6. ARE THE FATCA COMPLIANCE RULES DIFFERENT FOR FOREIGN GRANTOR TRUSTS?
While some uncertainty remains, it seems that a foreign grantor trust that is an FFI will be required to comply with FATCA in a manner similar to a foreign non-grantor trust.19 In other words, for a foreign grantor trust to avoid FATCA withholding on withholdable payments, the trust generally will need to become a participating FFI by satisfying the requirements described in Q&A 4, or an owner-documented FFI by satisfying the requirements described in Q&A 5.20
7. IF A FOREIGN TRUST COMPANY HAS ENTERED INTO AN FFI AGREEMENT WITH THE IRS, IS IT NECESSARY FOR EACH TRUST FOR WHICH THE TRUSTEE ACTS TO SEPARATELY COMPLY WITH FATCA?
The proposed regulations take the view that each foreign trust is an entity that must comply with FATCA.21 The rules apply to the trust itself, not to the trustee. Unless the proposed regulations are clarified, foreign trust companies and foreign trusts should separately comply with FATCA to avoid withholding.22 Foreign trust companies will be FFIs as companies providing fiduciary services, not as trustees of each separate trust for which they may act.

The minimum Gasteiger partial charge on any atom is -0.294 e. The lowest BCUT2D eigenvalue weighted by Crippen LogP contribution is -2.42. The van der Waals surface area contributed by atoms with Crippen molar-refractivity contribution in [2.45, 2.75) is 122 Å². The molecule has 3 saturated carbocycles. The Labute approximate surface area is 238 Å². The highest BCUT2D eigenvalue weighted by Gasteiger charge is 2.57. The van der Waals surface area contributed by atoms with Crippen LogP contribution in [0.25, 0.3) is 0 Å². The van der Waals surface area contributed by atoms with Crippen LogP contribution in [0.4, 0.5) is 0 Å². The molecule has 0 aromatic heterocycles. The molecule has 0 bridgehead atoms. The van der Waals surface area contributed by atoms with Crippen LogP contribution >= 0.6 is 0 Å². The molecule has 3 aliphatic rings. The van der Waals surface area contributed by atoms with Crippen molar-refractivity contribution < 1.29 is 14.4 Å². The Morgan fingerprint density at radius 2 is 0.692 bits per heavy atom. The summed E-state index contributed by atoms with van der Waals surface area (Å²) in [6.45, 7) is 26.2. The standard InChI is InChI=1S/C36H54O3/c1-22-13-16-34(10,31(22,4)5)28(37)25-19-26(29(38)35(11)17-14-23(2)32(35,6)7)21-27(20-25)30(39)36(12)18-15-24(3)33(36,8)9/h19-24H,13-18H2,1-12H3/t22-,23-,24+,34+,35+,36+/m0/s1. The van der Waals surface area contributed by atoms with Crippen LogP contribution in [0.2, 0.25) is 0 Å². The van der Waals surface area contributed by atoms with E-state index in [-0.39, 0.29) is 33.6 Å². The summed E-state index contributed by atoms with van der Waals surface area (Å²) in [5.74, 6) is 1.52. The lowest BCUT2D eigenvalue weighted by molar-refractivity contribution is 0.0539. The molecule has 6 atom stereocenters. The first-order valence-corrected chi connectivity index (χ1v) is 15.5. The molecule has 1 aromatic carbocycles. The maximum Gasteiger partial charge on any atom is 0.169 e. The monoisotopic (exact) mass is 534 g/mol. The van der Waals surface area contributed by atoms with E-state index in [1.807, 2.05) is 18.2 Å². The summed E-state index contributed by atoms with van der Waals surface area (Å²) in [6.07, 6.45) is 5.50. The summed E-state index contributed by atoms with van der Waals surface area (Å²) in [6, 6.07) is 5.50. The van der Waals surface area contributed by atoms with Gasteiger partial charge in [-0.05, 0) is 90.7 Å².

For a foreign trust company to become a participating FFI, the company must enter into an agreement with the IRS similar to the agreement described in Q&A 4.23 While the obligations of a foreign trust company under such an agreement are not entirely clear, the company likely will be required to take the following actions:
- Take steps to identify any trusts with U.S. beneficiaries for which the trust company provides fiduciary services.24
- Provide an annual report to the IRS containing information about those trusts with U.S. beneficiaries for which the trust company provides fiduciary services, other than trusts that are themselves participating FFIs.25
- Withhold 30 percent of withholdable payments made to foreign trusts that are not themselves participating FFIs.26
8. ARE A FOREIGN TRUST'S FATCA COMPLIANCE OBLIGATIONS ALTERED IF THE TRUST'S INVESTMENTS ARE MADE ENTIRELY THROUGH ONE OR MORE HOLDING COMPANIES?
If a foreign trust holds its investments through a holding company that is a disregarded entity for U.S. tax purposes, the foreign trust's FATCA compliance obligations will be the same as if the foreign trust held the investments directly.27 If, however, a foreign trust holds its investments through a holding company that is a corporation for U.S. tax purposes, it is possible that the existence of the corporation may cause the trust to be treated as an NFFE rather than an FFI.28